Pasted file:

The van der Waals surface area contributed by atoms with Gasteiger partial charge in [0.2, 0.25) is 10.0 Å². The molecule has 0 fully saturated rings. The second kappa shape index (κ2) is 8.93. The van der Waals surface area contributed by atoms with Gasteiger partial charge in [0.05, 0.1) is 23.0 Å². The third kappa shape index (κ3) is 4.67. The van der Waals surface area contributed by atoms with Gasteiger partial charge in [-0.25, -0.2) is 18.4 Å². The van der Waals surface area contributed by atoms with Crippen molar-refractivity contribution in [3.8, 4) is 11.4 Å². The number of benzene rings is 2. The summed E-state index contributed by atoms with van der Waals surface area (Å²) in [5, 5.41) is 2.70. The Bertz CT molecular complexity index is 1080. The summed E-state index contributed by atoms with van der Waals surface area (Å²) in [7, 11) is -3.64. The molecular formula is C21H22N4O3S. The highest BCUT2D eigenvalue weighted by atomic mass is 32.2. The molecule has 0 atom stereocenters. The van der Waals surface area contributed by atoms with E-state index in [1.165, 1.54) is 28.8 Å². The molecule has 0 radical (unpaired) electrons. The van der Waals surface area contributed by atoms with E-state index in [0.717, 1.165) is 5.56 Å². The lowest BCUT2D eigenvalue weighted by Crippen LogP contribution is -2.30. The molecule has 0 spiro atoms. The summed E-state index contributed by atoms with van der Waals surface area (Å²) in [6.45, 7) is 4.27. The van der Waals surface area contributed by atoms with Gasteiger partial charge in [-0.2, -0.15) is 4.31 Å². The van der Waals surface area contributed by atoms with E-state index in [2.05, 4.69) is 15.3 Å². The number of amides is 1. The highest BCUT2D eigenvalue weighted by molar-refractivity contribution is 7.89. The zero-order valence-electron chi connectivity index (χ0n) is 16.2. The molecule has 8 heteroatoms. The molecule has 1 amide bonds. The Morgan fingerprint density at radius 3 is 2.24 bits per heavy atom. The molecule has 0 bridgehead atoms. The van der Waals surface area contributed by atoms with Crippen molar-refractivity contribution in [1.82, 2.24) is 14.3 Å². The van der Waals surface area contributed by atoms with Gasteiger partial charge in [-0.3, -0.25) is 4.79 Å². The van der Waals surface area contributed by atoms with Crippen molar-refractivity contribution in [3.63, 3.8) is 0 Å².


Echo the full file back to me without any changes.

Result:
The van der Waals surface area contributed by atoms with Gasteiger partial charge in [0.2, 0.25) is 10.0 Å². The molecule has 0 fully saturated rings. The second kappa shape index (κ2) is 8.93. The van der Waals surface area contributed by atoms with Gasteiger partial charge in [0.05, 0.1) is 23.0 Å². The third kappa shape index (κ3) is 4.67. The van der Waals surface area contributed by atoms with Gasteiger partial charge in [-0.25, -0.2) is 18.4 Å². The van der Waals surface area contributed by atoms with Crippen molar-refractivity contribution in [3.8, 4) is 11.4 Å². The number of benzene rings is 2. The summed E-state index contributed by atoms with van der Waals surface area (Å²) in [5, 5.41) is 2.70. The Bertz CT molecular complexity index is 1080. The summed E-state index contributed by atoms with van der Waals surface area (Å²) in [7, 11) is -3.64. The molecular formula is C21H22N4O3S. The highest BCUT2D eigenvalue weighted by atomic mass is 32.2. The molecule has 0 atom stereocenters. The van der Waals surface area contributed by atoms with E-state index in [1.165, 1.54) is 28.8 Å². The molecule has 0 radical (unpaired) electrons. The van der Waals surface area contributed by atoms with E-state index in [0.717, 1.165) is 5.56 Å². The lowest BCUT2D eigenvalue weighted by Crippen LogP contribution is -2.30. The molecule has 0 spiro atoms. The summed E-state index contributed by atoms with van der Waals surface area (Å²) in [6.45, 7) is 4.27. The van der Waals surface area contributed by atoms with Gasteiger partial charge in [-0.2, -0.15) is 4.31 Å². The van der Waals surface area contributed by atoms with E-state index in [2.05, 4.69) is 15.3 Å². The number of amides is 1. The highest BCUT2D eigenvalue weighted by molar-refractivity contribution is 7.89. The zero-order valence-electron chi connectivity index (χ0n) is 16.2. The molecule has 8 heteroatoms. The molecule has 1 amide bonds. The Morgan fingerprint density at radius 3 is 2.24 bits per heavy atom. The molecule has 0 bridgehead atoms. The van der Waals surface area contributed by atoms with Crippen molar-refractivity contribution in [1.82, 2.24) is 14.3 Å². The van der Waals surface area contributed by atoms with Gasteiger partial charge in [-0.3, -0.25) is 4.79 Å². The van der Waals surface area contributed by atoms with Crippen molar-refractivity contribution in [3.63, 3.8) is 0 Å².